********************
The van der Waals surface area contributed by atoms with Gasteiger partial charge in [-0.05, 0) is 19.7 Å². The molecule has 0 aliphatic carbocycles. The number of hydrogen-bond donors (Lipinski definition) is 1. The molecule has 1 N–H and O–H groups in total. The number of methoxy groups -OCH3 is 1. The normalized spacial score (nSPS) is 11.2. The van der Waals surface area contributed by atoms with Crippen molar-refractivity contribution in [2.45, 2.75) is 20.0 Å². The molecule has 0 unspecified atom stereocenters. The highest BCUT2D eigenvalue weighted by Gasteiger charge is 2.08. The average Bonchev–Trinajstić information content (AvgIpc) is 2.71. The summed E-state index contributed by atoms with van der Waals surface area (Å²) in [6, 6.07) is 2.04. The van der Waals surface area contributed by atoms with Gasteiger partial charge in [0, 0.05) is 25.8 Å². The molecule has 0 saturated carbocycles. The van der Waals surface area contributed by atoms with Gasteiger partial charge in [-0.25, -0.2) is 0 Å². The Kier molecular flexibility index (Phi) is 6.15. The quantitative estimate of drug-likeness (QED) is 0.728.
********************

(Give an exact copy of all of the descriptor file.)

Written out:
The van der Waals surface area contributed by atoms with Gasteiger partial charge in [-0.05, 0) is 19.7 Å². The molecule has 0 aliphatic carbocycles. The number of hydrogen-bond donors (Lipinski definition) is 1. The molecule has 1 N–H and O–H groups in total. The number of methoxy groups -OCH3 is 1. The normalized spacial score (nSPS) is 11.2. The van der Waals surface area contributed by atoms with Crippen molar-refractivity contribution in [2.45, 2.75) is 20.0 Å². The molecule has 0 unspecified atom stereocenters. The highest BCUT2D eigenvalue weighted by Gasteiger charge is 2.08. The average Bonchev–Trinajstić information content (AvgIpc) is 2.71. The summed E-state index contributed by atoms with van der Waals surface area (Å²) in [6, 6.07) is 2.04. The van der Waals surface area contributed by atoms with Gasteiger partial charge in [0, 0.05) is 25.8 Å². The molecule has 0 saturated carbocycles. The van der Waals surface area contributed by atoms with Gasteiger partial charge in [-0.25, -0.2) is 0 Å². The Kier molecular flexibility index (Phi) is 6.15. The quantitative estimate of drug-likeness (QED) is 0.728.